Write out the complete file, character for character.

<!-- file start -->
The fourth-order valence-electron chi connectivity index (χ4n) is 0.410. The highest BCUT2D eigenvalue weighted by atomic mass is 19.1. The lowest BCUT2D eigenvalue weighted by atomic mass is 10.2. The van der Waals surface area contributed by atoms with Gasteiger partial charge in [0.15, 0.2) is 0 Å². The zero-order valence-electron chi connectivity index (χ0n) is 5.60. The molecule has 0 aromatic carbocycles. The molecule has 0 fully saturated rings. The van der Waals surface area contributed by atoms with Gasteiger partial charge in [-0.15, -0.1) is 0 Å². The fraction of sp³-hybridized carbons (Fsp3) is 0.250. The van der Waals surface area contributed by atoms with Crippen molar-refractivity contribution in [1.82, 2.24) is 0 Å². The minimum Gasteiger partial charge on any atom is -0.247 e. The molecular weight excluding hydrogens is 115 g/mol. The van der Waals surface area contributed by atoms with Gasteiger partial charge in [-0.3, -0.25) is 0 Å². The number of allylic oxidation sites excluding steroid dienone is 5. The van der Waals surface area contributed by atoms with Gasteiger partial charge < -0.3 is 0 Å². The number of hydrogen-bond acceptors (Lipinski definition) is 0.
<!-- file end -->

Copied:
The fourth-order valence-electron chi connectivity index (χ4n) is 0.410. The highest BCUT2D eigenvalue weighted by atomic mass is 19.1. The lowest BCUT2D eigenvalue weighted by atomic mass is 10.2. The van der Waals surface area contributed by atoms with Gasteiger partial charge in [0.15, 0.2) is 0 Å². The zero-order valence-electron chi connectivity index (χ0n) is 5.60. The molecule has 0 aromatic carbocycles. The molecule has 0 fully saturated rings. The van der Waals surface area contributed by atoms with Gasteiger partial charge in [-0.15, -0.1) is 0 Å². The fraction of sp³-hybridized carbons (Fsp3) is 0.250. The van der Waals surface area contributed by atoms with Crippen molar-refractivity contribution in [1.82, 2.24) is 0 Å². The minimum Gasteiger partial charge on any atom is -0.247 e. The molecular weight excluding hydrogens is 115 g/mol. The van der Waals surface area contributed by atoms with Gasteiger partial charge in [-0.3, -0.25) is 0 Å². The number of allylic oxidation sites excluding steroid dienone is 5. The van der Waals surface area contributed by atoms with Gasteiger partial charge < -0.3 is 0 Å². The number of hydrogen-bond acceptors (Lipinski definition) is 0.